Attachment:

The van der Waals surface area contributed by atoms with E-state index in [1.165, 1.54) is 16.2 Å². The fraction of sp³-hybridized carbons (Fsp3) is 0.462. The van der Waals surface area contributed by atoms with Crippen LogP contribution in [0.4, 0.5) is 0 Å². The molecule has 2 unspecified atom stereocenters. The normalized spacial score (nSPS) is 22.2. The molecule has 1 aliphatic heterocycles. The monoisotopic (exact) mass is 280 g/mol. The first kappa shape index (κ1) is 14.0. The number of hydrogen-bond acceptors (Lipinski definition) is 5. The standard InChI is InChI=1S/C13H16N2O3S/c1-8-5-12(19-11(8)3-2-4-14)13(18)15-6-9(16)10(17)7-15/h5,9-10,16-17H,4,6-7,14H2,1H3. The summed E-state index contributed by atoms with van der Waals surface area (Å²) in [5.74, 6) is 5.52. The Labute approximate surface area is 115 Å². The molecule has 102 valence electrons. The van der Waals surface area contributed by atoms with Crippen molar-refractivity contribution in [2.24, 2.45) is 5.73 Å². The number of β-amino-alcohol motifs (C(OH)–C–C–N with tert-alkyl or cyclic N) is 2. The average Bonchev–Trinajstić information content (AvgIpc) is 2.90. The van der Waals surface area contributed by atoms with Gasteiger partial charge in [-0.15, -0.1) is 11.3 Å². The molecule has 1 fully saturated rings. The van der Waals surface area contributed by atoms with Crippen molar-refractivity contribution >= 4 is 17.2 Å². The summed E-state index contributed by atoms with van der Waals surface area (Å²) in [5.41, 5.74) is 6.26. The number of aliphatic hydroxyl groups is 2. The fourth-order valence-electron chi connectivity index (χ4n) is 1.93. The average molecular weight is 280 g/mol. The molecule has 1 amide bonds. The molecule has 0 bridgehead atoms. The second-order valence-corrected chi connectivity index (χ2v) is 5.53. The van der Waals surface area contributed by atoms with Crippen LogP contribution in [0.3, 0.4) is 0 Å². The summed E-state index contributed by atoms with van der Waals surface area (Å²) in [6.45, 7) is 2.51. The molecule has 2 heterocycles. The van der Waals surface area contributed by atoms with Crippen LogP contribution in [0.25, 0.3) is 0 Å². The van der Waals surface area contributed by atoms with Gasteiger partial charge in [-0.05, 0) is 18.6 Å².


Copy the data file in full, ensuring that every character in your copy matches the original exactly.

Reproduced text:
The van der Waals surface area contributed by atoms with E-state index in [1.165, 1.54) is 16.2 Å². The fraction of sp³-hybridized carbons (Fsp3) is 0.462. The van der Waals surface area contributed by atoms with Crippen LogP contribution in [0.4, 0.5) is 0 Å². The molecule has 2 unspecified atom stereocenters. The normalized spacial score (nSPS) is 22.2. The molecule has 1 aliphatic heterocycles. The monoisotopic (exact) mass is 280 g/mol. The first kappa shape index (κ1) is 14.0. The number of hydrogen-bond acceptors (Lipinski definition) is 5. The standard InChI is InChI=1S/C13H16N2O3S/c1-8-5-12(19-11(8)3-2-4-14)13(18)15-6-9(16)10(17)7-15/h5,9-10,16-17H,4,6-7,14H2,1H3. The summed E-state index contributed by atoms with van der Waals surface area (Å²) in [5.74, 6) is 5.52. The Labute approximate surface area is 115 Å². The molecule has 102 valence electrons. The van der Waals surface area contributed by atoms with Crippen molar-refractivity contribution in [2.24, 2.45) is 5.73 Å². The number of β-amino-alcohol motifs (C(OH)–C–C–N with tert-alkyl or cyclic N) is 2. The average Bonchev–Trinajstić information content (AvgIpc) is 2.90. The van der Waals surface area contributed by atoms with Gasteiger partial charge in [-0.15, -0.1) is 11.3 Å². The molecule has 1 fully saturated rings. The van der Waals surface area contributed by atoms with Crippen molar-refractivity contribution >= 4 is 17.2 Å². The summed E-state index contributed by atoms with van der Waals surface area (Å²) in [5.41, 5.74) is 6.26. The number of aliphatic hydroxyl groups is 2. The fourth-order valence-electron chi connectivity index (χ4n) is 1.93. The average molecular weight is 280 g/mol. The molecule has 1 amide bonds. The molecule has 0 bridgehead atoms. The second-order valence-corrected chi connectivity index (χ2v) is 5.53. The van der Waals surface area contributed by atoms with Crippen LogP contribution in [0.3, 0.4) is 0 Å². The summed E-state index contributed by atoms with van der Waals surface area (Å²) in [6.45, 7) is 2.51. The molecule has 2 heterocycles. The van der Waals surface area contributed by atoms with Crippen LogP contribution in [0.25, 0.3) is 0 Å². The van der Waals surface area contributed by atoms with Gasteiger partial charge in [-0.05, 0) is 18.6 Å².